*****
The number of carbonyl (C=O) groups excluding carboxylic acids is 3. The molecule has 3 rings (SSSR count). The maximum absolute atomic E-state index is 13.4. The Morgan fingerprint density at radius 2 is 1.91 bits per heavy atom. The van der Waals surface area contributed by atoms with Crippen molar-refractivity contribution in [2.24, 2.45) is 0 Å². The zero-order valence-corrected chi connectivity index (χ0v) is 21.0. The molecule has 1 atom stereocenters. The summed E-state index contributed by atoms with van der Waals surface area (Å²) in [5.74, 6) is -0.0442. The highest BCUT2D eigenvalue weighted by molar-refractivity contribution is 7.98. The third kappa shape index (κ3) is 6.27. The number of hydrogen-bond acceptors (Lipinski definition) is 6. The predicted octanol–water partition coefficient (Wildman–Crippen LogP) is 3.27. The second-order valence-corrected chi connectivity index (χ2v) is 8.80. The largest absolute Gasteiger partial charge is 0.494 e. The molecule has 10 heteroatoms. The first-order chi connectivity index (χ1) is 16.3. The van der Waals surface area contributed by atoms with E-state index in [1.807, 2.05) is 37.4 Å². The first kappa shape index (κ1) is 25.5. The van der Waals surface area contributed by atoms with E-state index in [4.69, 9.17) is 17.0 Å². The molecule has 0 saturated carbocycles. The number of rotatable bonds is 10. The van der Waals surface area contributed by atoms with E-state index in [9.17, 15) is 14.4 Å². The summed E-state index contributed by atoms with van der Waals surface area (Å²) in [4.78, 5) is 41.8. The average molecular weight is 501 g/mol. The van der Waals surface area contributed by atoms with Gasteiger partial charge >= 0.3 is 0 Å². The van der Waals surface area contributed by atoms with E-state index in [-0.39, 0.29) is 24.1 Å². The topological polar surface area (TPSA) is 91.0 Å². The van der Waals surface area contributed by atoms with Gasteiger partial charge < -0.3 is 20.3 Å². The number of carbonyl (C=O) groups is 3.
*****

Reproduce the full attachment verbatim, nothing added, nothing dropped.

The number of carbonyl (C=O) groups excluding carboxylic acids is 3. The molecule has 3 rings (SSSR count). The maximum absolute atomic E-state index is 13.4. The Morgan fingerprint density at radius 2 is 1.91 bits per heavy atom. The van der Waals surface area contributed by atoms with Crippen molar-refractivity contribution in [2.24, 2.45) is 0 Å². The zero-order valence-corrected chi connectivity index (χ0v) is 21.0. The molecule has 1 atom stereocenters. The summed E-state index contributed by atoms with van der Waals surface area (Å²) in [5.74, 6) is -0.0442. The highest BCUT2D eigenvalue weighted by molar-refractivity contribution is 7.98. The third kappa shape index (κ3) is 6.27. The number of hydrogen-bond acceptors (Lipinski definition) is 6. The predicted octanol–water partition coefficient (Wildman–Crippen LogP) is 3.27. The second-order valence-corrected chi connectivity index (χ2v) is 8.80. The largest absolute Gasteiger partial charge is 0.494 e. The molecule has 10 heteroatoms. The first-order chi connectivity index (χ1) is 16.3. The van der Waals surface area contributed by atoms with E-state index in [1.807, 2.05) is 37.4 Å². The first kappa shape index (κ1) is 25.5. The van der Waals surface area contributed by atoms with E-state index in [4.69, 9.17) is 17.0 Å². The molecule has 0 saturated carbocycles. The number of rotatable bonds is 10. The van der Waals surface area contributed by atoms with E-state index in [9.17, 15) is 14.4 Å². The summed E-state index contributed by atoms with van der Waals surface area (Å²) in [4.78, 5) is 41.8. The average molecular weight is 501 g/mol. The van der Waals surface area contributed by atoms with Gasteiger partial charge >= 0.3 is 0 Å². The van der Waals surface area contributed by atoms with E-state index in [-0.39, 0.29) is 24.1 Å². The topological polar surface area (TPSA) is 91.0 Å². The van der Waals surface area contributed by atoms with Gasteiger partial charge < -0.3 is 20.3 Å². The number of carbonyl (C=O) groups is 3.